As I said, there is one exception to the classy nudity theme; although even it isn’t quite what it appears to be on the surface. The scene where Frédéric goes to the photographer’s studio to ask about the castle begins with a photo shoot. The photographer, wearing a robe and boots, is shooting a young woman wearing nothing but knee-high boots. The girl strikes increasingly provocative poses, until Frédéric arrives and she is dismissed. Then, after Frédéric asks the photographer about the castle, and she refuses; she goes upstairs to change for an appointment, then comes back down in nothing but her boots and a belly chain claiming she can’t find her dress. Then she agrees to tell him, propositions him, he accepts, and the scene cuts.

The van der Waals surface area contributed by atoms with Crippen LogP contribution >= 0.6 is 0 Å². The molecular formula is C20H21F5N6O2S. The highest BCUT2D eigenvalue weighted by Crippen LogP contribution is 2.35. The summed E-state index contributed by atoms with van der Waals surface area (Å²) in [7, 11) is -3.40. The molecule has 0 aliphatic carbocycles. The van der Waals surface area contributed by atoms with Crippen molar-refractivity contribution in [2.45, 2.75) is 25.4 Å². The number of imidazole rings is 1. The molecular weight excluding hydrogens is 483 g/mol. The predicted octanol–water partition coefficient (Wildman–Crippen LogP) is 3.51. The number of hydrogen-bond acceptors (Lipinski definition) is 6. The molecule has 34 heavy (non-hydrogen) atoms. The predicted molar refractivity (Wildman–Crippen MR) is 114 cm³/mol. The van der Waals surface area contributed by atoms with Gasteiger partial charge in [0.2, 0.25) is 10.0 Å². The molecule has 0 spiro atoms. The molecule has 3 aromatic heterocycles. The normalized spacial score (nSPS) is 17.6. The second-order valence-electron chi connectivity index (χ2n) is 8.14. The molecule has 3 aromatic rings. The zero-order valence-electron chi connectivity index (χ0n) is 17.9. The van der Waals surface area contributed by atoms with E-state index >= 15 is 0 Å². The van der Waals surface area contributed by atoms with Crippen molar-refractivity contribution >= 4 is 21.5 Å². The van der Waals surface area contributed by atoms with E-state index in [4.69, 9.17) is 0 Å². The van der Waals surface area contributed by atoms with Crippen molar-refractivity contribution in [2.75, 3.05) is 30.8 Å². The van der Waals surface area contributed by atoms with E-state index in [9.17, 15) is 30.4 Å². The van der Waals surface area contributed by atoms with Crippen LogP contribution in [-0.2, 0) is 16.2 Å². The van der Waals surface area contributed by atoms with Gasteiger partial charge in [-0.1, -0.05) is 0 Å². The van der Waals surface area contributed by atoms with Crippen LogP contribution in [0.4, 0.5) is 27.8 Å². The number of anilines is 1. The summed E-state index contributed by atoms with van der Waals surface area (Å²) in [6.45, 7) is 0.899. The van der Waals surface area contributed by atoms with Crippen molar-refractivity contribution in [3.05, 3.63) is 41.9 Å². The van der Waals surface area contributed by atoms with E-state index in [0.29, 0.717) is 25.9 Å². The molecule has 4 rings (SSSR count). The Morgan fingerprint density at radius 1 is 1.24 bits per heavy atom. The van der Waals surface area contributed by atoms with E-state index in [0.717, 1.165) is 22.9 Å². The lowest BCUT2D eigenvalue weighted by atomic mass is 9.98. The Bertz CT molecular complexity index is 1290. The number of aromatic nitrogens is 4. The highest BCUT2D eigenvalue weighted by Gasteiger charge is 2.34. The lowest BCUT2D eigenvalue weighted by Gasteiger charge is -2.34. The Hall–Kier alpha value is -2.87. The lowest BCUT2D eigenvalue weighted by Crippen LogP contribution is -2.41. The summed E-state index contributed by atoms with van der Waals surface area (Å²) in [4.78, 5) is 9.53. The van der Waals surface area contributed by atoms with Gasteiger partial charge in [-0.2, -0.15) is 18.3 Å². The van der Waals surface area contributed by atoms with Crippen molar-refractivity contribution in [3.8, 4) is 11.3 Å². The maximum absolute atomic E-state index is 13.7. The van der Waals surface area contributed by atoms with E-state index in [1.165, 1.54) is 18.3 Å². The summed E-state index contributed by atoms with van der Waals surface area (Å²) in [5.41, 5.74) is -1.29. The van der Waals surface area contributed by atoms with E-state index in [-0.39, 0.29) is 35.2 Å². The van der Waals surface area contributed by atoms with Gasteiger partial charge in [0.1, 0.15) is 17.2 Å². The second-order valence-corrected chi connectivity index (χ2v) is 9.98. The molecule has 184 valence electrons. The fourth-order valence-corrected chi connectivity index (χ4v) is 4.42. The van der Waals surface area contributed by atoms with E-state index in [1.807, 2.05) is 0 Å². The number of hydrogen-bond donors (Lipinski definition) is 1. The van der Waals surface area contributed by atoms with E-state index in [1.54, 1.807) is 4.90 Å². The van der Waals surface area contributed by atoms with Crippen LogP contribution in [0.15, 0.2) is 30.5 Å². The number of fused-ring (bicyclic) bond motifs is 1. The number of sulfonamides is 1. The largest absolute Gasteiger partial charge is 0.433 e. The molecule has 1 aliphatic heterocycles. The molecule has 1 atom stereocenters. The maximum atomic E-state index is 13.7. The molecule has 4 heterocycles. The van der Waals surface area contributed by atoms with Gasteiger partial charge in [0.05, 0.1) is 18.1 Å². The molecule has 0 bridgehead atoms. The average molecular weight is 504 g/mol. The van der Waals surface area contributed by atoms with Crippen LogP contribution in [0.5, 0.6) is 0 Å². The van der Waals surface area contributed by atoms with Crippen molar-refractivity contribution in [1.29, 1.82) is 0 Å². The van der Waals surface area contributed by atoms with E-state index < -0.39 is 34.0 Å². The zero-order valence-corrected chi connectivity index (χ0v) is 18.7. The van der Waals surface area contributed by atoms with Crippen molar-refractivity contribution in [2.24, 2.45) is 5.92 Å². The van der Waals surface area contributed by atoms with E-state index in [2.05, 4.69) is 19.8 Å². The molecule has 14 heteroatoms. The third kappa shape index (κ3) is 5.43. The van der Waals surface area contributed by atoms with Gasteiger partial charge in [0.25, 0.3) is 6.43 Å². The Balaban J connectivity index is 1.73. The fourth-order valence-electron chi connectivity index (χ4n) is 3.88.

Now, as you can probably recognize, this scene is the reductio ad absurdum of your typical porno setup. However, “absurdum” is the key word here. Aside from the fact that there are two beautiful women in the buff (something I rarely have any problem with); the scene doesn’t come across as erotic, or even as if it’s meant to be. Instead it comes across as ridiculous to the point of being kind of funny. Knowing what I do about Rollin now, how at the time he had to crank out a lot of hardcore pornography to get the money for the projects he wanted to film; I can’t help but wonder if he wasn’t trying to make a point with this scene. If nothing else, I get the sense that he might have been using the scene to laugh at his own issues.